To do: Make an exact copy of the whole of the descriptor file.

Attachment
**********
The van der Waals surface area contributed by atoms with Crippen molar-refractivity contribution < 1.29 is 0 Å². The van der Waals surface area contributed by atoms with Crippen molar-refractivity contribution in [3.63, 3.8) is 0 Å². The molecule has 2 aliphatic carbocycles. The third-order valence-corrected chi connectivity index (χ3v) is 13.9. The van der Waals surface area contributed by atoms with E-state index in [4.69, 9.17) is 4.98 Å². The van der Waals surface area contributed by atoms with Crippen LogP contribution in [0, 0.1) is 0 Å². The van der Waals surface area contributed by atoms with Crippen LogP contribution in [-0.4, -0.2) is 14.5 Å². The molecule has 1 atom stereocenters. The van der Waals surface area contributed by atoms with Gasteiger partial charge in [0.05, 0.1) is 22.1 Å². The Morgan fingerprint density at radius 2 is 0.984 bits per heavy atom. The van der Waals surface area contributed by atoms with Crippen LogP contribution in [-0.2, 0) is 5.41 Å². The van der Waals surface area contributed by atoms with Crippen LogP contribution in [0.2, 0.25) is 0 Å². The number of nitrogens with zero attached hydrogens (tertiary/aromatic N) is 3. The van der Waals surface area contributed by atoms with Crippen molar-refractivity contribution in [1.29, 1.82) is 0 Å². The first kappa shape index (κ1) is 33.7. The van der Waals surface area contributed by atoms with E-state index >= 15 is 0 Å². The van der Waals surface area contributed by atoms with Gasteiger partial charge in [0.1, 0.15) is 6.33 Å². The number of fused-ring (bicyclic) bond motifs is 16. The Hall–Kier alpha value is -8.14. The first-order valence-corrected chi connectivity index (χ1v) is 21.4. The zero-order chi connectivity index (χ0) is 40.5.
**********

The van der Waals surface area contributed by atoms with Crippen molar-refractivity contribution < 1.29 is 0 Å². The van der Waals surface area contributed by atoms with Crippen molar-refractivity contribution in [3.63, 3.8) is 0 Å². The molecule has 2 aliphatic carbocycles. The third-order valence-corrected chi connectivity index (χ3v) is 13.9. The van der Waals surface area contributed by atoms with E-state index in [4.69, 9.17) is 4.98 Å². The van der Waals surface area contributed by atoms with Crippen LogP contribution in [0, 0.1) is 0 Å². The van der Waals surface area contributed by atoms with Crippen LogP contribution in [-0.4, -0.2) is 14.5 Å². The molecule has 1 atom stereocenters. The van der Waals surface area contributed by atoms with Gasteiger partial charge in [0.05, 0.1) is 22.1 Å². The Morgan fingerprint density at radius 2 is 0.984 bits per heavy atom. The van der Waals surface area contributed by atoms with Crippen LogP contribution in [-0.2, 0) is 5.41 Å². The van der Waals surface area contributed by atoms with Crippen LogP contribution in [0.2, 0.25) is 0 Å². The number of nitrogens with zero attached hydrogens (tertiary/aromatic N) is 3. The van der Waals surface area contributed by atoms with Crippen molar-refractivity contribution in [1.29, 1.82) is 0 Å². The first kappa shape index (κ1) is 33.7. The van der Waals surface area contributed by atoms with E-state index >= 15 is 0 Å². The van der Waals surface area contributed by atoms with Gasteiger partial charge in [0.1, 0.15) is 6.33 Å². The number of fused-ring (bicyclic) bond motifs is 16. The Hall–Kier alpha value is -8.14. The first-order valence-corrected chi connectivity index (χ1v) is 21.4. The zero-order chi connectivity index (χ0) is 40.5.